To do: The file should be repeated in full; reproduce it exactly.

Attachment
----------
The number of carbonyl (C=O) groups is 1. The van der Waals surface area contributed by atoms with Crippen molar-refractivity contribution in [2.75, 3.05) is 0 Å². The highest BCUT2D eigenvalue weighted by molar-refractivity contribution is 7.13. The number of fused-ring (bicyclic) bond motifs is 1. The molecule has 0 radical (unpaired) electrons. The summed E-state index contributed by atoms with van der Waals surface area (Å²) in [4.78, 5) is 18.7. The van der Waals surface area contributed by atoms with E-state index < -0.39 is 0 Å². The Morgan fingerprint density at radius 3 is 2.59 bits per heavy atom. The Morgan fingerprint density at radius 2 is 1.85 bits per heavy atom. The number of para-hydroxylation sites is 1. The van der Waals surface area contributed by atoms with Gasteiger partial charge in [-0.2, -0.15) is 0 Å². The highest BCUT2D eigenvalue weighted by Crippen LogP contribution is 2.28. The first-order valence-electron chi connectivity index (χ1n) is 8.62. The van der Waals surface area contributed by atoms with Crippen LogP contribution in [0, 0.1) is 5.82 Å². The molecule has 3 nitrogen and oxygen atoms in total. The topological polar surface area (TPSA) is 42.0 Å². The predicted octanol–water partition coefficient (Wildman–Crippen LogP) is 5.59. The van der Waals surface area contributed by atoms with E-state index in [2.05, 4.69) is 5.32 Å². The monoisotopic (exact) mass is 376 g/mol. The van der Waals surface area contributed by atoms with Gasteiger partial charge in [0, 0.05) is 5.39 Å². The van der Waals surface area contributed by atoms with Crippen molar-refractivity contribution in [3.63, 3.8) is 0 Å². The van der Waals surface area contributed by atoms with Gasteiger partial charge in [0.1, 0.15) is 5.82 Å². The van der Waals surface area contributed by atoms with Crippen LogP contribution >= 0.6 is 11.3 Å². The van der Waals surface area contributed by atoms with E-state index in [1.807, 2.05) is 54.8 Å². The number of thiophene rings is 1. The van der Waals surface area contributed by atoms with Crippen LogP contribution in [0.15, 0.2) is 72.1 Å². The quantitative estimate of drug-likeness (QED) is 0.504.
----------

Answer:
The number of carbonyl (C=O) groups is 1. The van der Waals surface area contributed by atoms with Crippen molar-refractivity contribution in [2.75, 3.05) is 0 Å². The highest BCUT2D eigenvalue weighted by molar-refractivity contribution is 7.13. The number of fused-ring (bicyclic) bond motifs is 1. The molecule has 0 radical (unpaired) electrons. The summed E-state index contributed by atoms with van der Waals surface area (Å²) in [4.78, 5) is 18.7. The van der Waals surface area contributed by atoms with E-state index < -0.39 is 0 Å². The Morgan fingerprint density at radius 3 is 2.59 bits per heavy atom. The Morgan fingerprint density at radius 2 is 1.85 bits per heavy atom. The number of para-hydroxylation sites is 1. The van der Waals surface area contributed by atoms with Gasteiger partial charge in [-0.2, -0.15) is 0 Å². The highest BCUT2D eigenvalue weighted by Crippen LogP contribution is 2.28. The first-order valence-electron chi connectivity index (χ1n) is 8.62. The van der Waals surface area contributed by atoms with Crippen LogP contribution in [0, 0.1) is 5.82 Å². The molecule has 3 nitrogen and oxygen atoms in total. The topological polar surface area (TPSA) is 42.0 Å². The predicted octanol–water partition coefficient (Wildman–Crippen LogP) is 5.59. The van der Waals surface area contributed by atoms with E-state index in [2.05, 4.69) is 5.32 Å². The monoisotopic (exact) mass is 376 g/mol. The van der Waals surface area contributed by atoms with Gasteiger partial charge in [0, 0.05) is 5.39 Å². The van der Waals surface area contributed by atoms with Crippen molar-refractivity contribution in [3.63, 3.8) is 0 Å². The van der Waals surface area contributed by atoms with Gasteiger partial charge in [0.1, 0.15) is 5.82 Å². The van der Waals surface area contributed by atoms with Crippen LogP contribution >= 0.6 is 11.3 Å². The van der Waals surface area contributed by atoms with E-state index in [1.807, 2.05) is 54.8 Å². The number of thiophene rings is 1. The van der Waals surface area contributed by atoms with Crippen LogP contribution in [0.15, 0.2) is 72.1 Å². The quantitative estimate of drug-likeness (QED) is 0.504.